Glimpse history through old images of Swalwell, in North East England.
We start with two images, with a closeup added to each for extra detail, which show the River Derwent peacefully meandering along a landscape which was already heavily industrialised by the early twentieth century.
Napier Road was photographed just as the whole street was under construction – without a sign, traffic light or bollard in sight! No workmen in sight either, so perhaps some things never change. Even in the middle of all this chaos, the children are out playing in the street.
There’s so much to see in this one image, that I’ve added five closeups.
The Crow Tree
The Crow Tree pub, once located where you’ll now find Blaydon Rugby Club, served customers arriving along the country road on their bicycles and carts.
Not surprisingly, this scene of disaster quickly brought out crowds of sightseers.
I’ve added three closeups so you can read the advert on the bus, see some of the crowd gathered, and admire the attractive stone and metal used for functional pipework.
This little area is well known to locals as it passes the route to the Metrocentre. But it was once an industrial site providing heavy and skilled manual work.
There are two old photos shown here, each with a closeup for more detail. Notice the old vehicles, and the buildings in the background.
“History, Topography, and Directory of the County Palatine of Durham: Comprising a General Survey of the County, with Separate Historical, Statistical, and Descriptive Sketches of All the Towns, Boroughs, Ports, Parishes, Chapelries, Townships, Villages, Wards, and Manors. To which are Subjoined A History and Directory of Newcastle-upon-Tyne, and a List of the Seats of the Nobility and Gentry”, by William Whellan & Co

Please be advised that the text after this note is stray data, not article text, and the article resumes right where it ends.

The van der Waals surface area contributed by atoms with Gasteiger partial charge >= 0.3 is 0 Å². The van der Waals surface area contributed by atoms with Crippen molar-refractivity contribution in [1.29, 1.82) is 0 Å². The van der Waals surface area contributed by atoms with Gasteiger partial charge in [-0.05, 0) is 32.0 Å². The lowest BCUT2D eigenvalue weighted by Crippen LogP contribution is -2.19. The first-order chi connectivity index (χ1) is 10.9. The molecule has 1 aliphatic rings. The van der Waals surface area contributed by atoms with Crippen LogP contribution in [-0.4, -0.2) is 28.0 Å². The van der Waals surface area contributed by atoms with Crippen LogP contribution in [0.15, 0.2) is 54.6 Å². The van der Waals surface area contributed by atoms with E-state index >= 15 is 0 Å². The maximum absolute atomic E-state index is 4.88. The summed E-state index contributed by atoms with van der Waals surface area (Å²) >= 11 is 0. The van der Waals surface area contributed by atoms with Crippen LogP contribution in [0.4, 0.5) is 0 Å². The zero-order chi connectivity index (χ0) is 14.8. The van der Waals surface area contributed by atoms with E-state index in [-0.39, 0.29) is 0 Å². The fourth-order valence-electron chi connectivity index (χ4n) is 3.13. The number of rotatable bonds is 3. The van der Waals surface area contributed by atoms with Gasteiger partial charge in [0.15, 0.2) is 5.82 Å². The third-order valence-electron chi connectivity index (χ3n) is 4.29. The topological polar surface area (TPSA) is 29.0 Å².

Published in 1856
“SWALWELL township is situated near the junction of the Tyne and Derwent; and was formerly held by a family bearing the local name, who continued its possessors until about the year 1412, when it passed to the Thorntons, and afterwards to the Lumleys. The number of its inhabitants in 1081 was included in the parish returns; in 1811, it was 1,393; in 1821, 1,320; in 1831, 1,372; in 1841, 1,611; and in 1851, 1,429. This decrease of population is ascribed to the closing of the large iron-works which formerly existed here”.
“The Village of Swalwell is about four miles west-by-south of Gateshead, and possesses chapels belonging to the Presbyterians, Primitive, Wesleyan, and Wesleyan New Connexion Methodists, and Wesleyan Methodist Reformers; a Charity School, and a Mechanics’ Institute and Library. There is a good bridge, of three arches, over the Derwent, near Swalwell”.